THE EMIGRANT’S LETTER
I’m takin’ the pen in me hand
To tell you we’re just out o’ sight o’ land;
In the grand Allan liner we’re sailin’ in style,
But we’re sailin’ away from the Emerald Isle;
And a long sort o’ sigh seemed to rise from us all
As the waves hid the last bit of Donegal.
Och! it’s well to be you that is takin’ yer tay.
Where they’re cuttin’ corn in Creeshla the day.
I spoke to the captain-he won’t turn her round,
And if I swum back I’d be apt to be drowned,
So here I must stay-oh! I’ve no cause to fret,
For their dinner was what you might call a banquet.
But though it is ‘sumpchus,’ I’d swop the whole lot,
For the ould wooden spoon and the stirabout pot;
And sweet Katty Farrell a-wettin’ the tay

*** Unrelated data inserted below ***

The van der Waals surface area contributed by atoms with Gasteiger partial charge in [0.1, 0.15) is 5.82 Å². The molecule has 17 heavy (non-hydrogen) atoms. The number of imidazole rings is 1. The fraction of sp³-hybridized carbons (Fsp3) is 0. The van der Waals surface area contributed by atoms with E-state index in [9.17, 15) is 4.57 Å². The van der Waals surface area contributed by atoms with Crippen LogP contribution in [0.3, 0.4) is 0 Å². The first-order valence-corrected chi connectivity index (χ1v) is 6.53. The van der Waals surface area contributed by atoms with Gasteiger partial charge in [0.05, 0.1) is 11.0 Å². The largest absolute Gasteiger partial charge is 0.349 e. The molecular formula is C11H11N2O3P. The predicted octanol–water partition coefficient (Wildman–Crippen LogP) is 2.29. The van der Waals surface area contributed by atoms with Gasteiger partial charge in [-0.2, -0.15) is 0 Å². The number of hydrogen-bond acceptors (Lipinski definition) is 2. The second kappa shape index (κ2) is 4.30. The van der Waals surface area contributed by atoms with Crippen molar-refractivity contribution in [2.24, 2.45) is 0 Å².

Where they’re cuttin’ the corn in Creeshla the day!
If Katey is courted by Patsey or Mick,
Put a word in for me with a lump of stick,
Don’t kill Patsey outright, he has no sort of chance,
But Mickey’s a rogue you might murder at wance;
For Katey might think as the longer she waits
A boy in the hand is worth two in the States:
And she’ll promise to honour, to love and obey
Some robber that’s roamin’ round Creeshla the day.
Goodbye to you Dan, there’s no more to be said,
And I think the salt wather’s got to me head,
For it dreeps from me eyes when I call to me mind,
The friends and the colleen I’m leavin’ behind;
Oh, Danny, she’ll wait; whin I bid her good-bye,
There was just the laste taste of a tear in her eye,
And a break in her voice whin she said “You might stay,
But plaze God you’ll come back to ould Creeshla some day.”
(by kind permission of Messrs, Pigott & Co., Ltd.)
French, Percy. (1980) ‘Prose, Poems & Parodies.’ Dublin, Helicon Limited